Windy Hill Open Space Preserve is on the northeast-facing slopes of the Santa Cruz Mountains above Portola Valley. We parked near the Alpine Trailhead and ran up the road to the Eagle Trail. Corte Madera Creek was running, but low. Although the grasses along the trail were green and the undergrowth was relatively lush, I suspect the conditions were more like July than May. Open hillsides looked mid-Summer dry and the lichen on the trees was drab and desiccated.
Like the rest of California, the Santa Cruz Mountains have seen well below average precipitation this rain season. One station near Windy Hill, Woodside 3.4 S, recorded only about 28% (12″) of normal precipitation from October 1 to May 19. Another station, Skyline Ridge Preserve, recorded about 41% of normal (16.5″) from October 1 to May 3.
From the Eagle Trail/Private Road we turned onto the Razorback Ridge Trail. According to my Garmin track, the Razorback Ridge Trail gains 1000′ or so over 2.4 miles to its junction with the Lost Trail. It’s all runnable, switch-backing up a thimbleberry and fern-lined trail, shaded by California bay trees.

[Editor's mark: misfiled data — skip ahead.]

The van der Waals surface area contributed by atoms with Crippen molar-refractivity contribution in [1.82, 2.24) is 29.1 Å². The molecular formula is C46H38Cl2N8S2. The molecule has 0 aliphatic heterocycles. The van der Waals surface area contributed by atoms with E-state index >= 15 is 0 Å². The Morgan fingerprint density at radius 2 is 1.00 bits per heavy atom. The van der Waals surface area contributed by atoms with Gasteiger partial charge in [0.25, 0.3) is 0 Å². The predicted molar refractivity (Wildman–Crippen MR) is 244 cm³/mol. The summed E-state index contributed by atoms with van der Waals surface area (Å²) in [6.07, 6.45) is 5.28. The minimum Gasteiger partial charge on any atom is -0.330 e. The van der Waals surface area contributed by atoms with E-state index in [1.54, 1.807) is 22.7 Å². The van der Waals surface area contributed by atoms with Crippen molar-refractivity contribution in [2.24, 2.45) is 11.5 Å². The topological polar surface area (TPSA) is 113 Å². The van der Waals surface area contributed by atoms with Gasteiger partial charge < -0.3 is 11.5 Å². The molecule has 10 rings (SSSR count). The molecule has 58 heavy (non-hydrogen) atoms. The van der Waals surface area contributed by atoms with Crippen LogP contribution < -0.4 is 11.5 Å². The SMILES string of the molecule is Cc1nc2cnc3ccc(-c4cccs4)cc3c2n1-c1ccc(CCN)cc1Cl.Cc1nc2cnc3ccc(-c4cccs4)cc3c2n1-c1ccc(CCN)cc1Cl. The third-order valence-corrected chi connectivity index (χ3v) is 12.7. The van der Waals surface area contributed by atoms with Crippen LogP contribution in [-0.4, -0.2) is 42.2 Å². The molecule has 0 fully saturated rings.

While the Razorback Ridge Trail continues up another 0.4 miles to Skyline Blvd., we turned right onto the Lost Trail. This trail parallels Skyline as it works in and out of the tributary ravines of Jones Gulch, on its way over to the Hamms Gulch Trail. Along the way there were views across the valley to Mt. Diablo, some 40 miles distant. Western columbine was blooming along the trail, its bright red color complimenting the green theme.
At the top of Jones Gulch, there is an impressive, old-growth Douglas-fir. At chest height, it is about as wide as Brett is tall. This would put its diameter at over 72″ and its circumference at over 220″, suggesting an age in the neighborhood of 350 years.
The run down the Hamms Gulch Trail was as good as the run up Razorback Ridge. Given the weather was nearly perfect for a hike or run, we were surprised to see only a dozen or so people on the trail.
From where we were parked the run worked out to about 8 miles, with about 1500′ of gain/loss. Here is a trail map of the area, and here is an interactive, 3D terrain view of my GPS track of the loop. The interactive map can be zoomed, tilted, rotated, and panned. To change the view, use the control on the upper right side of the screen.